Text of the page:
Monday 20: Rest day (after workouts on Sat and Sun)

Tues 21: AM workout – functional Noon: Dips, supine pull ups

Pm workout – olympic lifting with Alex, back squats Wed 22: AM workout – functional

Thurs 23: Noon: Dips, supine pull ups PM workout – run, functional

Fri 24: Rest day

Sat 25: AM – run, functional
Afternoon – open gym: wall ball, back squat, push press

What Activities Do You Enjoy: Any sport. Gymnastics!!!!!!!!! Movement with strength and grace, who wouldn’t want that?

Your Inspirations:I’m inspired by athletes, dancers, artists who strive to be the best they can be. I love people who are always searching for ways to get better, who won’t settle with “good enough”.

As a 67-year-0ld Crossfitter, I was struggling with my loss of range of motion. This was giving me a lot a trouble, especially with the overhead squat. Sara showed me a many mobility exercises to fix the problem. Now, I move more freely, am more open and I can do my overhead squats with an erect posture, and my shoulders have opened enough that the barbell is in the correct position – no more falling forward.

A year ago, I wouldn’t have thought an “old guy” could regain so much mobility. Thanks, Sara!’


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Here is a quick Bulgarian Bag and Rope workout for you from Agatsu trainer Sara-Clare Lajeunesse. For more videos and training info follow us on Twitter and check out Sara’s blog You can also download the FREE Agatsu App for Iphone/Ipad and Android-Search Agatsu

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The Number One Thing You Can Do To Make Yourself a Better Trainer

Many of us know that practice does not make prefect. Only perfect practice makes perfect. To become better at our training, jobs and lives, we must pay attention to the ways in which we practice in order to perform to our full potential. To be a good role model, well rounded athlete and teacher we must not forget that whatever time we put into our physical practice, we must put into our mental growth as well.

How can you bring more to your training and your clients training if you keep running them through the same old ‘hamster in the wheel’ routine?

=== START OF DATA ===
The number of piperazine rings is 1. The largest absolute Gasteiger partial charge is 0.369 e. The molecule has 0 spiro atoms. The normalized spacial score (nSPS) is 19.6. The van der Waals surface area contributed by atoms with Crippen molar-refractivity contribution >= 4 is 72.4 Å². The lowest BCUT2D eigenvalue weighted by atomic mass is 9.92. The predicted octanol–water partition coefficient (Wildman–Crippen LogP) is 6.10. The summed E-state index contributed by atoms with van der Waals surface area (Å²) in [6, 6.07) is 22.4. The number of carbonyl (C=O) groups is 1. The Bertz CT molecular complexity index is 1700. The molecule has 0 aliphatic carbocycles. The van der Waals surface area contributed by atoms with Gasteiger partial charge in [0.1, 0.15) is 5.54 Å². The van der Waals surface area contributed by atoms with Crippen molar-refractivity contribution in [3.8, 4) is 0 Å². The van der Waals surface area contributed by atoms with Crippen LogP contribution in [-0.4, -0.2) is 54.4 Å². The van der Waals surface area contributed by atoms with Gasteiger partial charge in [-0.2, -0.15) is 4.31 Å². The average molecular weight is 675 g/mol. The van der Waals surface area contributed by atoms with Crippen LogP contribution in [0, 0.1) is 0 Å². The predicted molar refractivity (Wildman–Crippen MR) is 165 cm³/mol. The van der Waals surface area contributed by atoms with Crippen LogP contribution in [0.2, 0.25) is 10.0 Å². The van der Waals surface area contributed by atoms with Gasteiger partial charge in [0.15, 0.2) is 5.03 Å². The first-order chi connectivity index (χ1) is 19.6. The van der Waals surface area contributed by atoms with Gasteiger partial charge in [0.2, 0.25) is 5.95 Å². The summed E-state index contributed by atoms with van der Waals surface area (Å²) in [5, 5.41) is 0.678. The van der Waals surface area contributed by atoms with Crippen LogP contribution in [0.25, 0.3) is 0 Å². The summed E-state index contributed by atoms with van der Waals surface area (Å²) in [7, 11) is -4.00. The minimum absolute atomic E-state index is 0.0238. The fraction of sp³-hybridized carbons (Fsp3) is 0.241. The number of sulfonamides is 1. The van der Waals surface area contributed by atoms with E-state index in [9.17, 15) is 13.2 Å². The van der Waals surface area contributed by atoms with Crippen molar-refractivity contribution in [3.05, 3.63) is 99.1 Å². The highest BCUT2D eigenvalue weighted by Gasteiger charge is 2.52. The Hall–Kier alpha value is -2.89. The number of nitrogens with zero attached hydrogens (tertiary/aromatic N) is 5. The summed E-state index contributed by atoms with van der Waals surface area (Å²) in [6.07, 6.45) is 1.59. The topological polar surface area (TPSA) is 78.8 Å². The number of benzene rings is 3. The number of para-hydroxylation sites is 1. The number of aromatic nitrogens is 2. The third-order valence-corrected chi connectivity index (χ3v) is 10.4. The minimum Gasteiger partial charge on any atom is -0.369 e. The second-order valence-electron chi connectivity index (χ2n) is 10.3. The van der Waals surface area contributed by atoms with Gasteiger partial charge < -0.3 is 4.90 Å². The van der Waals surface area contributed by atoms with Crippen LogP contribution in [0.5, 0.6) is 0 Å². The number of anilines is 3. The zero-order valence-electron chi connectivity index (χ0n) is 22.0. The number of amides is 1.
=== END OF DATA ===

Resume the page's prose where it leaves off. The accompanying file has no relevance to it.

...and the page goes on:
You need to be greedy for yourself and always want more. Finding new training challenges, practicing and conquering them ensures that you will keep raising the bar for yourself physically. However, once your have achieved your goals, how do you go about discovering new ones?

To demand more from yourself you need to be informed. The number one thing you can do to make yourself a better trainer is to study. To be a great teacher, you must be an even better student.

 Here are some easy steps to follow to help you keep a good study practice. 

 -Research Something New:

This is a must and should be done minimum once a day. Set aside time for studying in your schedule. Even if it starts with 15 minutes each day, one topic a week, by the end of seven days, that can add up. If you are teaching people and taking money from them, you owe it to yourself and your clients to keep raising the bar. It can be anything at all. Gymnastics, free diving, jujitsu, ballet, knife dis-arming, olympic weightlifting, aerial silks…etc. If you don’t understand it, research it until you do. Trust me, if you follow this one rule, you will never run out of things to discover.

-Be a Detective:

Explore all the angles of your new challenge. The next time a client comes to you with a question or issue that you don’t understand instead of turning them away or making excuses to yourself, take on their need and challenge yourself to become informed. As the saying goes, ‘the teacher will appear when the student is ready to learn’. You are the student, never forget that.

-Practice it Yourself:

If it scares you, you should do it. We often shy away from things we do not understand, that’s why we are afraid of them. Don’t be afraid to fail. Go take lessons. Make mistakes. It is only through experience that you can truly understand and learn.

Would you rather go through life avoiding all that you are afraid of, regretting things you haven’t done? Or would you rather practice what you preach and be a warrior? That is the sign of a true leader.

-Teach Others:

Once you have completed all the above steps, the best way to put your knowledge to the test is to share it. Write articles for magazines, blog it, present it to your peers, teach it to your kids, create a youtube channel, the list goes on and on. This is also how you market yourself. The possibilities are endless if you keep your up with your studies.

No one wants to hire or train with someone that does not show constant improvement within themselves. If you are lazy at life, then you will be lazy at your job. You will lack passion for what you do. If you find yourself in this situation, you should either switch professions, or light a fire under your own butt and start to uncover all the options and angles your career could take. Challenge yourself to be better. Research, Explore, Practice and Teach. Think of yourself like a shark. A shark must be constantly moving forward or it dies. A trainer must be constantly moving their own training and clients forward or their value as a teacher will die.